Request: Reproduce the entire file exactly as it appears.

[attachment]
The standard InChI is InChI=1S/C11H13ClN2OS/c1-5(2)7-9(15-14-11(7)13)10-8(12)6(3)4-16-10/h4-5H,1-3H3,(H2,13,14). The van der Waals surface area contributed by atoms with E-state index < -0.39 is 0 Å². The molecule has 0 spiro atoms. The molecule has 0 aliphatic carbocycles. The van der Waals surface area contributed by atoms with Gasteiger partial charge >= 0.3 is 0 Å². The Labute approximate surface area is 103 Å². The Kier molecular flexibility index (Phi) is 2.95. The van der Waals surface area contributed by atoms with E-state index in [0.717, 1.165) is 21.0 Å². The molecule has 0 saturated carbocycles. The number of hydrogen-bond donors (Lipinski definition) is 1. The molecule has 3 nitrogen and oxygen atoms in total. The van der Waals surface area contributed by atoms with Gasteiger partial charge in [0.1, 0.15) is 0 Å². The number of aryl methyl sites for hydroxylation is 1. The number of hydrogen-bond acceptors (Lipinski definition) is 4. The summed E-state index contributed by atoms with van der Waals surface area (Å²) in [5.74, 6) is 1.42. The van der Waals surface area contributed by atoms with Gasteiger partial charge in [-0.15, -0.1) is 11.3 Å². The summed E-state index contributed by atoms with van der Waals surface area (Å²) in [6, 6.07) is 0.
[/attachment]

The standard InChI is InChI=1S/C11H13ClN2OS/c1-5(2)7-9(15-14-11(7)13)10-8(12)6(3)4-16-10/h4-5H,1-3H3,(H2,13,14). The van der Waals surface area contributed by atoms with E-state index < -0.39 is 0 Å². The molecule has 0 spiro atoms. The molecule has 0 aliphatic carbocycles. The van der Waals surface area contributed by atoms with Gasteiger partial charge >= 0.3 is 0 Å². The Labute approximate surface area is 103 Å². The Kier molecular flexibility index (Phi) is 2.95. The van der Waals surface area contributed by atoms with E-state index in [0.717, 1.165) is 21.0 Å². The molecule has 0 saturated carbocycles. The number of hydrogen-bond donors (Lipinski definition) is 1. The molecule has 3 nitrogen and oxygen atoms in total. The van der Waals surface area contributed by atoms with Gasteiger partial charge in [0.1, 0.15) is 0 Å². The number of aryl methyl sites for hydroxylation is 1. The number of hydrogen-bond acceptors (Lipinski definition) is 4. The summed E-state index contributed by atoms with van der Waals surface area (Å²) in [5.74, 6) is 1.42. The van der Waals surface area contributed by atoms with Gasteiger partial charge in [-0.15, -0.1) is 11.3 Å². The summed E-state index contributed by atoms with van der Waals surface area (Å²) in [6, 6.07) is 0.